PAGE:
On September 13, following the trail of the Cheyenne, Captain Rendlebrock saw warriors on a hilltop. He formed a skirmish line with his soldiers and sent an Arapaho scout named "Chalk" or "Ghost Man" to talk to Dull Knife and Little Wolf. Chalk conveyed the message that the Cheyenne must return to the reservation, but the Cheyenne leaders declined to return and warriors began moving around the flanks of the soldiers. The soldiers opened fire and the Cheyenne responded in kind, although the firing was sparse as the Cheyenne preserved their limited ammunition. Desultory fighting continued all day with two soldiers killed and three wounded. After dark, desperate for water, seven soldiers attempted and failed to gain access to the water in the springs.[17]

By the next morning the Cheyenne had completely surrounded the soldiers and Rendlebrock ordered a retreat through ravines with Cheyenne firing down at the soldiers. Another soldier was killed during the retreat. Rendlebrock retreated about 15 km (9.3 mi) to the Cimarron River. The Cheyenne suffered five wounded. The next day they divided themselves into several different groups to confuse pursuers attempting to track them and continued their trek northward. Rendelbrock was later court-martialed for the disorderly retreat.[17][18]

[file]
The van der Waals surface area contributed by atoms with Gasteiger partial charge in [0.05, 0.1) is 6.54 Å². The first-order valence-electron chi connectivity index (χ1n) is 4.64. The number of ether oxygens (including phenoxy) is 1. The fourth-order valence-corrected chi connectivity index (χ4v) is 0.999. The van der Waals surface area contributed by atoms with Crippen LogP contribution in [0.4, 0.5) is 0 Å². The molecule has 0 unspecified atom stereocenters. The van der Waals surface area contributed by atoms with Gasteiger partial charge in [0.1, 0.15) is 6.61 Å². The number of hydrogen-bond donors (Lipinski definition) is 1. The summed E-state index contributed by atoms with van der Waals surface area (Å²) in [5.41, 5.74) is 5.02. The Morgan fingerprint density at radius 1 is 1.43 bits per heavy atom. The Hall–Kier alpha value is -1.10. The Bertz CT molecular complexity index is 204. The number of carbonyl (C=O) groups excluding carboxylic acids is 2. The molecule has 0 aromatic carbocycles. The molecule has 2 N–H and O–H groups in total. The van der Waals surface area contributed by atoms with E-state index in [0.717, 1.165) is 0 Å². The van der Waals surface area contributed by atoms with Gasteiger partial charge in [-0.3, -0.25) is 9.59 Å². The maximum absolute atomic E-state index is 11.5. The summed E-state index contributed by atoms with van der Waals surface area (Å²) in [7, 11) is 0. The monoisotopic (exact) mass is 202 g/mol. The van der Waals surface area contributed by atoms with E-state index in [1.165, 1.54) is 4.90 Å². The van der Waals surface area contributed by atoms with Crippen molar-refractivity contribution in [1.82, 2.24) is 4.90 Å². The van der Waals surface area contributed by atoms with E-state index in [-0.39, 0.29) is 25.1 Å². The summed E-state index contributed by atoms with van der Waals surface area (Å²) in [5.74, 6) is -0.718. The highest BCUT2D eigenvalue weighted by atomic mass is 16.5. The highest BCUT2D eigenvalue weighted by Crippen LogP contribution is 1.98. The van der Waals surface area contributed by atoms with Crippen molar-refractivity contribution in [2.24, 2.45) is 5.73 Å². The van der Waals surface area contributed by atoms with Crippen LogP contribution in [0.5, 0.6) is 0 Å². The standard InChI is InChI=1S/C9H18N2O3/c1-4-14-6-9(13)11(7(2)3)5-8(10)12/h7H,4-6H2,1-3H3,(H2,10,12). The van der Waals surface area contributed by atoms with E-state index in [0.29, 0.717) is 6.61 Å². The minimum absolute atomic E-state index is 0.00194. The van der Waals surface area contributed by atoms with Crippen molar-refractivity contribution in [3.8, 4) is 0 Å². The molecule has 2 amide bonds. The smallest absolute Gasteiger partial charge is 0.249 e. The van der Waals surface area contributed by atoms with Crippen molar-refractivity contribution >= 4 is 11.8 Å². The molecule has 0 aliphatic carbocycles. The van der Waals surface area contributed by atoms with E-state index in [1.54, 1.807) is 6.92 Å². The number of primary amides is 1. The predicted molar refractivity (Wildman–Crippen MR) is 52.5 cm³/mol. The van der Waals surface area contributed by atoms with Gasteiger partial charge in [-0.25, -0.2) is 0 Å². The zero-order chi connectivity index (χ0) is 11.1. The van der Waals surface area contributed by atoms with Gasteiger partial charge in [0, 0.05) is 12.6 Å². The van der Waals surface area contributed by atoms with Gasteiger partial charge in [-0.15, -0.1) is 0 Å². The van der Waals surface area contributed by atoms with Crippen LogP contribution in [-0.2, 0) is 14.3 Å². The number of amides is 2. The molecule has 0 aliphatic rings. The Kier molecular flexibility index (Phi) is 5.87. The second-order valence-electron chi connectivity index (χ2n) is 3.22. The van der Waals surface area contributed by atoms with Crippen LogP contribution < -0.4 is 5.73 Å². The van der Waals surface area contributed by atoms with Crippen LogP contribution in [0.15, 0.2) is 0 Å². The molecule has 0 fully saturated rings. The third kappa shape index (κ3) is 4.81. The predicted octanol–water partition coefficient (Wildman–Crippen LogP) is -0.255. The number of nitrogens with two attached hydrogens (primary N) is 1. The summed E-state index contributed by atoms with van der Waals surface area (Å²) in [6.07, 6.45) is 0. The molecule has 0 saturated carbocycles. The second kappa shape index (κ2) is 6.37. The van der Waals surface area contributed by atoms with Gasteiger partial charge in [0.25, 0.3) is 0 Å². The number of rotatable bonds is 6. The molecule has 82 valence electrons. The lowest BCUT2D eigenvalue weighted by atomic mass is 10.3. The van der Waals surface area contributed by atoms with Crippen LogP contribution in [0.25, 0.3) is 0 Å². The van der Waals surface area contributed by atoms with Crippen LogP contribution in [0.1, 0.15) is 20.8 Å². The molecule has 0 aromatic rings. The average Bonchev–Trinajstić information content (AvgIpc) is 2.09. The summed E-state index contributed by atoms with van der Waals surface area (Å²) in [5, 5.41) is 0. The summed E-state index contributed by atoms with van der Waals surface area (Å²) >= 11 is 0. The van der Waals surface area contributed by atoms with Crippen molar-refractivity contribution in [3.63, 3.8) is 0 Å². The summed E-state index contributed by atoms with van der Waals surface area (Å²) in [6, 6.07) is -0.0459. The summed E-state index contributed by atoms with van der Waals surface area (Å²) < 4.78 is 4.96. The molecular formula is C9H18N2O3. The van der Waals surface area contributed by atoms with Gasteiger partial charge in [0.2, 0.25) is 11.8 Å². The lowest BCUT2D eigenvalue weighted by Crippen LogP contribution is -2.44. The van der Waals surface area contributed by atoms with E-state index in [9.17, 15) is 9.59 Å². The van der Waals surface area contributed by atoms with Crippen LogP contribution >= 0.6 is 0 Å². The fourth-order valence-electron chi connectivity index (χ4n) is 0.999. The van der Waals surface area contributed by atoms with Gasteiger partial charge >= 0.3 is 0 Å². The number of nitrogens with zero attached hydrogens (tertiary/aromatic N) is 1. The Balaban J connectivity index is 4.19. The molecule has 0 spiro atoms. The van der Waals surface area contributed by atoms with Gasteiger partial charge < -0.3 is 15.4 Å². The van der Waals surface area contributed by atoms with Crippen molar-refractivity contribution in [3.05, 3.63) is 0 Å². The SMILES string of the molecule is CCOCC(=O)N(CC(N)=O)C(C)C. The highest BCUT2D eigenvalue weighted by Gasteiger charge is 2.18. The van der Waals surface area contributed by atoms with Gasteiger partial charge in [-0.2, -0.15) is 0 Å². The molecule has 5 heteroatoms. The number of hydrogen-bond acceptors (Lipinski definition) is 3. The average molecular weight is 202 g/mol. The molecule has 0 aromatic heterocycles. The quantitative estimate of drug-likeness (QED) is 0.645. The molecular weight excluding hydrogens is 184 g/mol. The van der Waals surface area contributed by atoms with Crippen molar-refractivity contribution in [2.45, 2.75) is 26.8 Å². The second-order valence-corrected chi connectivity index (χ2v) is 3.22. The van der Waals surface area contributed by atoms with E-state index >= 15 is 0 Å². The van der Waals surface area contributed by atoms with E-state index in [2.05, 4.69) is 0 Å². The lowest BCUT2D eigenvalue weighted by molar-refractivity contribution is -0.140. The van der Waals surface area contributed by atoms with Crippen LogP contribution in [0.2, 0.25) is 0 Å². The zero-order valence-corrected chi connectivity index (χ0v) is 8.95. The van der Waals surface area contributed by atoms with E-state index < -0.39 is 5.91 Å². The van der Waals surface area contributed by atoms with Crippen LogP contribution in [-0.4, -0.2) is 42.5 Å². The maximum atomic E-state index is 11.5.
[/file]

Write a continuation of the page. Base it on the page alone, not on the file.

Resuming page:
Battle of Punished Woman's Fork[edit]

Battle of Punished Woman's Fork
Part of Northern Cheyenne Exodus
DateSeptember 27, 1878 (1878-09-27)
Result Northern Cheyenne escape
Northern Cheyenne United States
Commanders and leaders
Dull Knife Little Wolf Ltc William H. Lewis  
Dry grassland with a small rocky canyon; pyramidal stone monument on hill nearby
Battle Canyon, site of the Battle of Punished Woman's Fork.

After crossing the Arkansas River the Cheyenne were followed closely by a mixed command of 238 soldiers of the 19th Infantry and 4th Cavalry under Lieutenant Colonel William H. Lewis of the 19th Infantry. On September 27, the Cheyenne prepared an ambush in a canyon on Punished Woman's Fork (nowadays called Ladder Creek), north of present-day Scott City, Kansas), but it was aborted due to an over-eager brave who fired on the scouts before the ambush was sprung.[citation needed]

In the ensuing battle, Lewis deployed a company of infantry to block the entrance to the canyon and attacked late in the afternoon along the rim of the canyon with four troops of dismounted cavalry, advancing by bounds, pinning the Cheyenne including their families in the closed end below. However, Lewis was unaware of the Cheyenne's marksmanship and was shot in the leg, severing his femoral artery. This left a vacuum in Cavalry Regiment's leadership which the Cheyenne were able to exploit, escaping after dark. Lewis bled to death the next day and several other soldiers were wounded. However, the Cheyenne lost 60 horses, much baggage, and all of their food when part of the pony herd was discovered by the troopers.[19]